Working here as a nurse differs from Finland in many ways. First of all, nurses work here only 2 shift which means that there is a day shift and a night shift, 12 hours both. All though I have noticed that during this 12-hour shift nurses tend to take a break for a nap one at a time. this was very odd to me first but I have now gotten used to it. I have also noticed that the mentoring of student isn´t quite as convenient as in Finland. I also feel like here the student´s role is more to watch and listen here whereas in Finland students are encouraged to do and practice more with the help of the mentor.


Kiisa Kiuasmaa

Berlin place to be

I spend my summer 2019 in Berlin Germany. My practical training was in youth social work at UFA Fabrik e.V. which is part of worldwide Settlement neighbourhood houses. During four month living in Berlin with local roommate and only speaking German was a great trip.

Free time was mostly hanging around in parks, fleamarkets, seeing great gigs, going theatre and art exhibitions. Also lots of pubs and club life includes naturally when you live in Berlin.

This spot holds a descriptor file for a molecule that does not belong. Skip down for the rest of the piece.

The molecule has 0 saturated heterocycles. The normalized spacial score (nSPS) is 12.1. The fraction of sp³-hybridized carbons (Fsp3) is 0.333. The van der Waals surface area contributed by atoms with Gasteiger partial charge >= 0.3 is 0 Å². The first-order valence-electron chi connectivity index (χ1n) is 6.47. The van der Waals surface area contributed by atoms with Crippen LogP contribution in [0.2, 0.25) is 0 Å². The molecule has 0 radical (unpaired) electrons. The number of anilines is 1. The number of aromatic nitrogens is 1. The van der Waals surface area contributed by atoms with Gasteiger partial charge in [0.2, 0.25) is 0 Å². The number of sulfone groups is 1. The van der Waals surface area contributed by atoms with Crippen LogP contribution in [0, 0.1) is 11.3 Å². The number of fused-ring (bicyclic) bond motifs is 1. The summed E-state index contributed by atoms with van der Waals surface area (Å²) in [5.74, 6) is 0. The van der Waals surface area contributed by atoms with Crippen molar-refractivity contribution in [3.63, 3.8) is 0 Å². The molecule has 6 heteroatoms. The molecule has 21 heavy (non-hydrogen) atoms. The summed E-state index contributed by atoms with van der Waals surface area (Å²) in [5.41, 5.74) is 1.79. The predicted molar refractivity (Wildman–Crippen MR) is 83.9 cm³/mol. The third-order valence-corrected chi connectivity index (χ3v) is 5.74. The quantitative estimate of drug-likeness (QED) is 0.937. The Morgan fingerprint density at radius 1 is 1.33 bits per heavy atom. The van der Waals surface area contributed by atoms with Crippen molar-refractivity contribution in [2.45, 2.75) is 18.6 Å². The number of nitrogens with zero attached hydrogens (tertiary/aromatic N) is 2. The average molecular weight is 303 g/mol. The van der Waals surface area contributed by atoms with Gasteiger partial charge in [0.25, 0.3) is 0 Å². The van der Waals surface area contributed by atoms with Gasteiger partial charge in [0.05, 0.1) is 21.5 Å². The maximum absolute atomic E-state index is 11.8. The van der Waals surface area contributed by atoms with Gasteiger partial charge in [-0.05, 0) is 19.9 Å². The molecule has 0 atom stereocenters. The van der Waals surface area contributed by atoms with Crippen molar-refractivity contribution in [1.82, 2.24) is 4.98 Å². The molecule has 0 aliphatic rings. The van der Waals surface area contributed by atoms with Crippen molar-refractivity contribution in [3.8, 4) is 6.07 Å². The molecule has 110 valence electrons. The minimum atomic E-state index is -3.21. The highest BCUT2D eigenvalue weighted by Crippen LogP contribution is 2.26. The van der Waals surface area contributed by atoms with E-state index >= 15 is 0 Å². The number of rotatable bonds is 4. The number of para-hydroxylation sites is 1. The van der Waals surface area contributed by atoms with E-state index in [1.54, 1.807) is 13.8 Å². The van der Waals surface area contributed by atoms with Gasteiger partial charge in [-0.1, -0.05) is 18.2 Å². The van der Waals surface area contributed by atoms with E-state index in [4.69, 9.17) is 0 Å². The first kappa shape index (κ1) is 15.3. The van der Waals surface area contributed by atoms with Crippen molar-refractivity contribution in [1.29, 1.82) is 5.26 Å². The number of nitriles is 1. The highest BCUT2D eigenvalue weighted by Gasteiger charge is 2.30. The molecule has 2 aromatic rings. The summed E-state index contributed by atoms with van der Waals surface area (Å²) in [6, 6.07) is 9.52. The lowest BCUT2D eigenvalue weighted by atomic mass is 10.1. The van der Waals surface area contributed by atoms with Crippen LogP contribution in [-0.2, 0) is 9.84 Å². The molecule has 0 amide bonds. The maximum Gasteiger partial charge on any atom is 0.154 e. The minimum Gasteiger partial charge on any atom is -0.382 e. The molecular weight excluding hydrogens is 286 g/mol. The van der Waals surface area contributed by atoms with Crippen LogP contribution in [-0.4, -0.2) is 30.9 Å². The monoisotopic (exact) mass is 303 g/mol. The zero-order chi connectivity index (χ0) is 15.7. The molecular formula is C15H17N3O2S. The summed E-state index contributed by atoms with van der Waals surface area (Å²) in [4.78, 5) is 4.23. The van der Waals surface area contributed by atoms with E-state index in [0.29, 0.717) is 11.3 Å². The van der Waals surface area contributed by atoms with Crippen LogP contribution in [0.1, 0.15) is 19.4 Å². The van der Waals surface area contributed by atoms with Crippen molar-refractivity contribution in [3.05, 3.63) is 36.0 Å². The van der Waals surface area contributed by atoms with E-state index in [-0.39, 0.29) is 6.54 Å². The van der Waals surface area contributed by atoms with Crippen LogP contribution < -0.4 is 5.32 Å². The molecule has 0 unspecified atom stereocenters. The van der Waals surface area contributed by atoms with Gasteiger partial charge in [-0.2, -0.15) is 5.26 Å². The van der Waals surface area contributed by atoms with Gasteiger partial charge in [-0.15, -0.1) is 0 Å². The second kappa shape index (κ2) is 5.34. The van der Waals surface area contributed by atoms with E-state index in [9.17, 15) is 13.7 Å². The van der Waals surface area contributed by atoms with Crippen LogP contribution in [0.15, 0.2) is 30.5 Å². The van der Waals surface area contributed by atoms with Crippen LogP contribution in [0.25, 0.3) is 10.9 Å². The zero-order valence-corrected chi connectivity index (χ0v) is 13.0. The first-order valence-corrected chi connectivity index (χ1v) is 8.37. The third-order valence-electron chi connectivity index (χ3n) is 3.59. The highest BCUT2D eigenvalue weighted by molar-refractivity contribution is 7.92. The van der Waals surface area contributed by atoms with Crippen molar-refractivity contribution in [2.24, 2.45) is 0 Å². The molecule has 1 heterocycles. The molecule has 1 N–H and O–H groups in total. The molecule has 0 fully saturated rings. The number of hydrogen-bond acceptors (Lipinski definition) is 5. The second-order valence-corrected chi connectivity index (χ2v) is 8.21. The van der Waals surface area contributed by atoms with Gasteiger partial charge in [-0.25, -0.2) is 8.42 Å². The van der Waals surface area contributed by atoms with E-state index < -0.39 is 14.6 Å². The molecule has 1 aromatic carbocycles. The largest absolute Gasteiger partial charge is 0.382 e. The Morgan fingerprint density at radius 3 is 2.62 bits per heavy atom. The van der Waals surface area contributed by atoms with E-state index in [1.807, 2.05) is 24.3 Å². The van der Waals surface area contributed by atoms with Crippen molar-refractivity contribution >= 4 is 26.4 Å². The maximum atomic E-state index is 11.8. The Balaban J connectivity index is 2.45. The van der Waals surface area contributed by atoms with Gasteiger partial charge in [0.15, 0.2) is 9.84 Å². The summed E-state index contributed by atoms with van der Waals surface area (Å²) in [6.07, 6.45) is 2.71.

Working life was more communal in Germany than in Finland. At least in the social field. We spend lots of time together also in our free time some afterwork beers and culture happenings.

My studies at Stoke-On-Trent, UK

Living and studying in Stoke-On-Trent, England for almost 7 months has been one of the best experiences in my life, regardless of the ongoing pandemic. I started my exchange program in January 2020 and returned to Finland halfway through July. Stoke-On-Trent (often just Stoke) is located in Northern Staffordshire which in my opinion is the perfect location for an exchange student in England; it’s not far from London or Manchester and travelling is fairly easy and cheap, especially with the railcard. Stoke has lot to offer such as lovely parks, shopping centre, museums, pubs and restaurants and everything is fairly close. You can easily walk everywhere.